At Home argued before the Board that the mere mention of requesting CGI scripts was insufficient for disclosure of a non-blockable request because not all requests that reference a CGI script are non-blockable. Google replied that because requests for CGI scripts are non-blockable by default due to their dynamic nature, the skilled artisan would understand that disclosing a request to execute a CGI script would also disclose a non-blockable request.

Ultimately, the Board determined that Angles does not teach the non-blockable subject matter. It reasoned that Angles does not disclose any details on whether its advertisement request for a CGI script is in fact non-blockable. The Board also indicated that “[w]hether such a request is non-blockable depends on the particular syntax used for the request”, noting that the strings “cgi-bin” and “?,” are not disclosed in Angles.

The Board also reviewed a 1996 textbook and a 1995 publication indicating that CGI scripts can in fact be blockable, as well as testimony from At Home’s expert regarding those materials. The Board credited the expert’s testimony and found that Angles was “inconclusive” regarding whether its request was a non-blockable request. The Board therefore found that the skilled artisan would not have understood Angles to disclose the non-blockable subject matter.

In reviewing the Board’s determinations, the Federal Circuit panel first observed that Angles was “key” to the appeal. The panel’s opinion then noted that substantial evidence supported the Board’s finding that the skilled artisan would not have understood Angles to disclose a non-blockable request. In doing so, the Federal Circuit noted that the Board found the 1996 textbook, the 1995 publication, and the testimony of At Home’s expert on those materials to be persuasive in establishing that the skilled artisan would not assume that Angles disclosed a non-blockable request. This was because Angles’s CGI scripts might actually be blockable, as the evidence itself indicated. Since the Federal Circuit saw no error in the Board’s analysis, it affirmed both IPR decisions.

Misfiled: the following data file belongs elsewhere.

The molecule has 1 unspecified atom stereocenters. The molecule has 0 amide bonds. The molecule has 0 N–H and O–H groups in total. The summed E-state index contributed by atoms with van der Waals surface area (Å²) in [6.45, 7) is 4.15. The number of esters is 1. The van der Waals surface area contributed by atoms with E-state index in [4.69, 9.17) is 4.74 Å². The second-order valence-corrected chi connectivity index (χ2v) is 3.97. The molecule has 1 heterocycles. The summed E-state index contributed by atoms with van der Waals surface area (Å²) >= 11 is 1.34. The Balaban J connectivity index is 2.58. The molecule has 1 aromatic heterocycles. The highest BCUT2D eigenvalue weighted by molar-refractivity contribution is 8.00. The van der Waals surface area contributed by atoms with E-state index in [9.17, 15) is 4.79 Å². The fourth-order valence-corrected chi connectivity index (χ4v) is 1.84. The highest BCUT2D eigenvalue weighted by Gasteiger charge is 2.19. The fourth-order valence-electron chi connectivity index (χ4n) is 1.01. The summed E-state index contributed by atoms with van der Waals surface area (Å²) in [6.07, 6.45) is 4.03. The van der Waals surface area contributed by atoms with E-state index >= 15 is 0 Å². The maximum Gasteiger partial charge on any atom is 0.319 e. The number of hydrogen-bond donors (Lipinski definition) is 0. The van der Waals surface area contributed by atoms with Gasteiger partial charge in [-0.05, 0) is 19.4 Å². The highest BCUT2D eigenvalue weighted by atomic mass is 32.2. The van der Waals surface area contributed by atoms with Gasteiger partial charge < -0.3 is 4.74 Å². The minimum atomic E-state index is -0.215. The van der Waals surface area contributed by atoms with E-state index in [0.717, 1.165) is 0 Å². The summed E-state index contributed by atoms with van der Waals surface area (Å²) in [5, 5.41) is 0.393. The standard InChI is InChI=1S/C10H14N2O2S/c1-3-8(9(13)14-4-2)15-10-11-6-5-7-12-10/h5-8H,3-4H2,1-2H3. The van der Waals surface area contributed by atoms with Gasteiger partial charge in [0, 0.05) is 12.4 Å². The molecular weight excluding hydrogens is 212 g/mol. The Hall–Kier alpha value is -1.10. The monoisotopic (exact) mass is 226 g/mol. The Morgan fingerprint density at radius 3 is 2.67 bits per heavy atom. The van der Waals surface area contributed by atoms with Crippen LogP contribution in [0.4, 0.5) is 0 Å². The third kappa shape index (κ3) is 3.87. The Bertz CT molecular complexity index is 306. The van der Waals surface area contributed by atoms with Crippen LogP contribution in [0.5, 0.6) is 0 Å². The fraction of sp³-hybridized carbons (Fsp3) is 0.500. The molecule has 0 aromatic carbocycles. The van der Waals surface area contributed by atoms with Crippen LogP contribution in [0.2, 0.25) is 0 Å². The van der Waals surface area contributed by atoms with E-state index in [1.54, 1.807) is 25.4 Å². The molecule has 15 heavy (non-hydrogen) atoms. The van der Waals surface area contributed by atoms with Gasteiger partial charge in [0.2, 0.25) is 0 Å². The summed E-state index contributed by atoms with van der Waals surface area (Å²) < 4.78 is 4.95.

The last page of the Federal Circuit’s analysis is of particular note. The Federal Circuit indicated that “[a]t oral argument, Google characterized a ‘request’ as a genus consisting of two species: blockable requests and non-blockable requests…According to Google, because Angles discloses a CGI request, which can only be blockable or non-blockable, Angles must disclose a non-blockable request by virtue of disclosing a generic CGI request…That argument, while a good try, ultimately misses the mark. The genus-species analysis is not applicable here. Silence is not a genus. The issue here is whether there is any disclosure of a non-blockable request at all. As discussed above, the Board properly determined that there was not [emphasis added].”

The italicized portion above is a bit of a non-sequitur, given that Google’s alleged genus was a CGI request generally and CGI requests were in fact disclosed. It was non-blockable requests in particular that were not disclosed. Perhaps the Federal Circuit meant “silence is not a species” instead. But notwithstanding, it’s still a heartening to see a decision that does not rest on a non-teaching.